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The Candy Bar Sermon

The Candy Bar Sermon

I buried the Snickers on a mountain overlooking a pristine lake. The other hikers in my group ate theirs days prior…like animals, but not me. A candy bar was given to us halfway through our 150 mile hike in the Cascade Mountains back in 2003. Food being scarce, a saved treat such as a Snickers had more worth on a mountain than Lindsay Lohan driving a Marlboro truck into cell block eight. And I buried it.

Why? Sacrifice. Now I’m not so pious that I came out of those mountains with tablets, but I did feel a sacrifice of that magnitude would help scrub my soul (if it got muddy during my early 20s). History is now repeating itself.

Fast forward to present day. I’m poor. Poor is a bad descriptive word because in the grand scheme I’m a zillion times more fortunate than most of the world’s population. Let’s just say I’m justifiably frugal. I’m also socially extinct. Few visitors to the house, no outside associates, and maybe one RedBox rental a month keep me pretty contained. What’s the reason? *Snickers* Not the candy bar, I mean that I just snickered as I was getting ready to write this: Because I’m a stay-at-home parent. Yet again, I’m sacrificing.

My wife and I have chosen to sacrifice a ton to make this happen. It’s not very apparent just how much we’ve given up until we talk to other people. As I listen to them speak I hear my thoughts saying, “What do you mean you went out twice this week…I get to eat out once every 60 days!” But it’s worth it. We believe in what we’re doing so strongly that we’re willing to sacrifice a lot to do it.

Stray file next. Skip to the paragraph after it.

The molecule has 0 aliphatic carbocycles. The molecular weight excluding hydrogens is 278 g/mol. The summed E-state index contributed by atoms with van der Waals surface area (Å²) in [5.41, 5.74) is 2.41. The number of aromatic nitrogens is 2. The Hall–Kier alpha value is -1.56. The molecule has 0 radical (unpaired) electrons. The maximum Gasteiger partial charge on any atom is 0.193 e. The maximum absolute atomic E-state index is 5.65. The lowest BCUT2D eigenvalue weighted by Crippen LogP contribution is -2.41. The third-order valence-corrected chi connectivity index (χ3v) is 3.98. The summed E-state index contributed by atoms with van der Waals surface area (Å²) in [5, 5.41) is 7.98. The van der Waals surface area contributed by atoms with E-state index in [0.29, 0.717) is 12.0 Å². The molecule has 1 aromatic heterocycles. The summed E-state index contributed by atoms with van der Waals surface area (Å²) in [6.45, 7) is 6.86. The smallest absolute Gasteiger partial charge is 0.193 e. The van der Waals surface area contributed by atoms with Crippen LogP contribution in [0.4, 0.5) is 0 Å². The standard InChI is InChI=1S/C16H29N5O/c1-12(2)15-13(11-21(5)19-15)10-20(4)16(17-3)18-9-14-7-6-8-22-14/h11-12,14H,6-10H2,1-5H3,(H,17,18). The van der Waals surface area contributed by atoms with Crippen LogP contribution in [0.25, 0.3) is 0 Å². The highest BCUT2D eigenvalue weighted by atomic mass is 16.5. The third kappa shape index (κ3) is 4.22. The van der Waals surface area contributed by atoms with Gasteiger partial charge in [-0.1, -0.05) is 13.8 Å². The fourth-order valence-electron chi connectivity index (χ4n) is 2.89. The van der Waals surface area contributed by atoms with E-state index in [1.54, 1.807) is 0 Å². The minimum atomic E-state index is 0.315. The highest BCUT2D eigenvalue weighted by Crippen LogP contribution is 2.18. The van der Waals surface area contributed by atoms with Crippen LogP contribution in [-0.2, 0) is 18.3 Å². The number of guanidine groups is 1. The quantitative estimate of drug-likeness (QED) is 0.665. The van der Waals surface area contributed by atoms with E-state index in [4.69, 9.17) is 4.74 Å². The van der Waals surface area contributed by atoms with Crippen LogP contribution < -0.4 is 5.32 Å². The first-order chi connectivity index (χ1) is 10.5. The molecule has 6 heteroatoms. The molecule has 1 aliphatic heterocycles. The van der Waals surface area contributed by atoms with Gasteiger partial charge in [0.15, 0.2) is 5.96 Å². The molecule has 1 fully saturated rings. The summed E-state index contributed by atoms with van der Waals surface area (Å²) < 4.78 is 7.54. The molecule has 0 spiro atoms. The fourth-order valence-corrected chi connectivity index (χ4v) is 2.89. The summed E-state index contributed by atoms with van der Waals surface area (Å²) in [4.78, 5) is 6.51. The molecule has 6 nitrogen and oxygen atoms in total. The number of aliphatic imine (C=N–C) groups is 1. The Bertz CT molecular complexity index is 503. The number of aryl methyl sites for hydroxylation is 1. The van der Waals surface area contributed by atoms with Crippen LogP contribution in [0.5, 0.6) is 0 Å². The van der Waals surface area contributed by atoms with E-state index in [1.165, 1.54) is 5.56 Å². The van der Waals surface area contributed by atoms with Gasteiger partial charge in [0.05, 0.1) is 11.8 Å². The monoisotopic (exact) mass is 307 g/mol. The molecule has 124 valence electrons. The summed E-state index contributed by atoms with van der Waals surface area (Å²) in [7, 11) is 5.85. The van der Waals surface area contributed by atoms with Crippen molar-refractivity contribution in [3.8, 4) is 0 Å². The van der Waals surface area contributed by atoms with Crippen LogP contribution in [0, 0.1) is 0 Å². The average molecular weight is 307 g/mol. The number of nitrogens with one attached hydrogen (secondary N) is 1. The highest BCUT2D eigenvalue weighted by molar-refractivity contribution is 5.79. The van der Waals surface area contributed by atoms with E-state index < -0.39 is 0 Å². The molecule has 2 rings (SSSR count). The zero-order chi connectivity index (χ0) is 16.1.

Antenna television – yes. Willing to be the crazy coupon person in the check-out line- yes. Toilet paper square limit three – yes (modifications to this rule arise from time to time).

Again, it’s worth it. I truly believe my kids and family benefit as a whole immensely from having an at-home parent. I also feel the sacrifices in my life, such as the Snickers and self-imposed fiscal-chop, have made me stronger. When viewed in a certain light those things we give up don’t really seem to big. In fact, the intrinsic gain is so great it’s as if nothing has been given up at all.

Now if only I could find that Snickers coupon.

Nathan Bright is a 30-something stay-at-home dad who resides near St. Louis, MO. He is a husband to an amazing woman and father to a doubly amazing 2 year old little girl. His blessed home is scheduled to be even more blessed in March, as Nathan and his wife will welcome a second daughter to their family. When Nathan is not blogging for OurMilkMoney.com’s The Daddy’s Den, he writes and illustrates his own children’s books. Available for purchase immediately is Maddi Patti and her Stay-at-Home-Daddy.